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Vitamin C

Vitamin C his highly concentrated in the adrenal glands, and helps your body fight anxiety by aiding in the production of adrenal hormones. It also protects your body from oxidative damage associated with stress, boosts immune function, fights infection, and helps your body detoxify.

You can boost your vitamin c intake by having more of these foods everyday.

  • Papaya
  • Bell peppers
  • Broccoli
  • Brussels sprouts
  • Strawberries
  • Pineapple
  • Oranges
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B-Vitamins

Vitamins B6 and B-12 may help prevent and manage anxiety and other mood disorders like depression. B6 has been found to increase the production of serotonin and GABA, neurotransmitters that regulate mood and anxiety (3).

B-12 is critical in nervous system function, and deficiency of this nutrient can even cause nerve damage. Studies have found B-12 and folate supplementation may help balance stress and regulate mood (4, 5). Make sure you have a daily dose of these foods to get enough B-vitamins.

The best food sources of B12 include:

  • Sardines
  • Salmon
  • Tuna
  • Cod
  • Lamb
  • Scallops
  • Shrimp
  • Beef

Foods that are rich in B6 include:

  • Tuna
  • Turkey
  • Beef
  • Chicken
  • Salmon
  • Sweet potato
  • Potato
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Magnesium

Magnesium is a vital mineral that has many important functions in the body. Studies have found that anxiety and depression are symptoms of magnesium deficiency (6). Magnesium also helps to relax your muscles and supports GABA function and calm the nervous system (7).

Eat lots of these foods to boost your magnesium intake:

  • Pumpkin seeds
  • Spinach
  • Swiss chard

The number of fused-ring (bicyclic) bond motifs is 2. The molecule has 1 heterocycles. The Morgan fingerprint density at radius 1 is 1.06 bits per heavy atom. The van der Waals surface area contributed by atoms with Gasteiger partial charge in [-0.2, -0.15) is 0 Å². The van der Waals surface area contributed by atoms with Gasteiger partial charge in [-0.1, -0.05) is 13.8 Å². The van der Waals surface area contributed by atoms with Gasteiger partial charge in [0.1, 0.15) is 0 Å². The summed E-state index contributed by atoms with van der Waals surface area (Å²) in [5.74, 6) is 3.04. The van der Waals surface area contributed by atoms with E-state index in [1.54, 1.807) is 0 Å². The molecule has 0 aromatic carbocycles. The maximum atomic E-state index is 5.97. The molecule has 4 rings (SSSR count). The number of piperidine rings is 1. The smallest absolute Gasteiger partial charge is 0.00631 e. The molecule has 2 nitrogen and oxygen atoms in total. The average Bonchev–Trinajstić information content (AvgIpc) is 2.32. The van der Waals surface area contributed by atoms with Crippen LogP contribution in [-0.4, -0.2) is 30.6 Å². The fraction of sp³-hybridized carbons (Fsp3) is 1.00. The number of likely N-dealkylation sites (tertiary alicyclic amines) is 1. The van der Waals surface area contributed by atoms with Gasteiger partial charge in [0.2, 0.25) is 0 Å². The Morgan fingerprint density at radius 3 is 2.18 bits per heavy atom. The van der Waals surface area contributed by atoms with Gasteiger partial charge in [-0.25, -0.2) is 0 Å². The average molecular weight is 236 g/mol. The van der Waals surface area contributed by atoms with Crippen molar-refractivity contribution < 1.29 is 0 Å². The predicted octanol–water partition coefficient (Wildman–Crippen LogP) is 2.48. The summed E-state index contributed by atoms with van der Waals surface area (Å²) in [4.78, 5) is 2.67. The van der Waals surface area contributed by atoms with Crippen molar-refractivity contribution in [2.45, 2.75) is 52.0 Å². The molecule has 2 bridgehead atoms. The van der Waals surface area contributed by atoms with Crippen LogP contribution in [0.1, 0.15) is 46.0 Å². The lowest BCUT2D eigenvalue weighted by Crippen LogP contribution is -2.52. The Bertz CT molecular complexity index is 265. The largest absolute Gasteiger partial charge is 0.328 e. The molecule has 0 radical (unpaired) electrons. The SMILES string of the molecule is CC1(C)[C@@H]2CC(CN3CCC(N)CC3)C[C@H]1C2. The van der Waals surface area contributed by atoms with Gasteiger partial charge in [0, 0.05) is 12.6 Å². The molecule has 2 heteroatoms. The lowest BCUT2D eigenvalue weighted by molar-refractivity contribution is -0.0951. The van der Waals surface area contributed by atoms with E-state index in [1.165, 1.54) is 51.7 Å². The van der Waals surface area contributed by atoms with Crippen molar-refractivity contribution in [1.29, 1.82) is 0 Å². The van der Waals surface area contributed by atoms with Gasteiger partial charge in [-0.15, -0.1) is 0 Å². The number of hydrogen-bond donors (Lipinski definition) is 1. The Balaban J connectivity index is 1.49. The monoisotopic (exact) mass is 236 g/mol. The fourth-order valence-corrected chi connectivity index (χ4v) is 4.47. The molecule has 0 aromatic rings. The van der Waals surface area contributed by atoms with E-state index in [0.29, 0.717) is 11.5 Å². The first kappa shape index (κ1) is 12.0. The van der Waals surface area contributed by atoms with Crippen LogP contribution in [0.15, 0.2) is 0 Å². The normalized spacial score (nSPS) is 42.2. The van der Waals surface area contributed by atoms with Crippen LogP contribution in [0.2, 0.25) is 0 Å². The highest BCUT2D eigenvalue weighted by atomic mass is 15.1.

• Soybeans
  • Sesame seeds
  • Black beans

04 – BALANCE YOUR GUT

There is a growing body of research that suggests an imbalance in the gut microbiome can contribute to a number of brain disorders, including anxiety (8, 9, 10). The brain and the gut are connected through a network of nerves known as the gut-brain-axis, through which changes in either system influence the other.

For example, anxiety often causes gut dysfunction, and people with gut imbalances like IBS are also more likely to have mood and cognitive disorders like anxiety.

Some neurotransmitters like GABA, serotonin, and dopamine are also synthesized in the gut. In fact, the vast majority (about 90%) of serotonin is synthesized in the gut, not than the brain (11)!

The gut microbiome also plays a key role in the development and function of the stress response (12).

If you have anxiety, try eating fermented foods like yogurt, kefir, kim chi, and sauerkraut on a daily basis to help balance your gut and stress response.

05 – BE MINDFUL OF CAFFEINE

The stimulant effects of caffeine can increase symptoms of anxiety, by causing moodiness, nervousness, and the jitters (13). In fact, research has found that people with social anxiety and panic disorder are especially sensitive to the effects of caffeine.

Not everyone needs to completely eliminate caffeine to manage anxiety, but decreasing your intake of caffeine is one of the best things you can do to balance your stress response and help with sleep! If you have anxiety, I recommend switching to green tea, and avoiding caffeine from any source after your morning cup.

Now you know that anxiety is a mind-body condition that can be managed with a combination of treatments that include nutrition and diet changes. Hopefully some of the these natural nutrition remedies can help reduce your anxiety.

 

Tell us some of your favorite foods that reduce anxiety. Have you tried any of the nutrition tips in this article? Let us know in the comment section below.

11/24/20

Our Favorite Healthy Foods That Reduce Anxiety

written by:

Tamar Samuels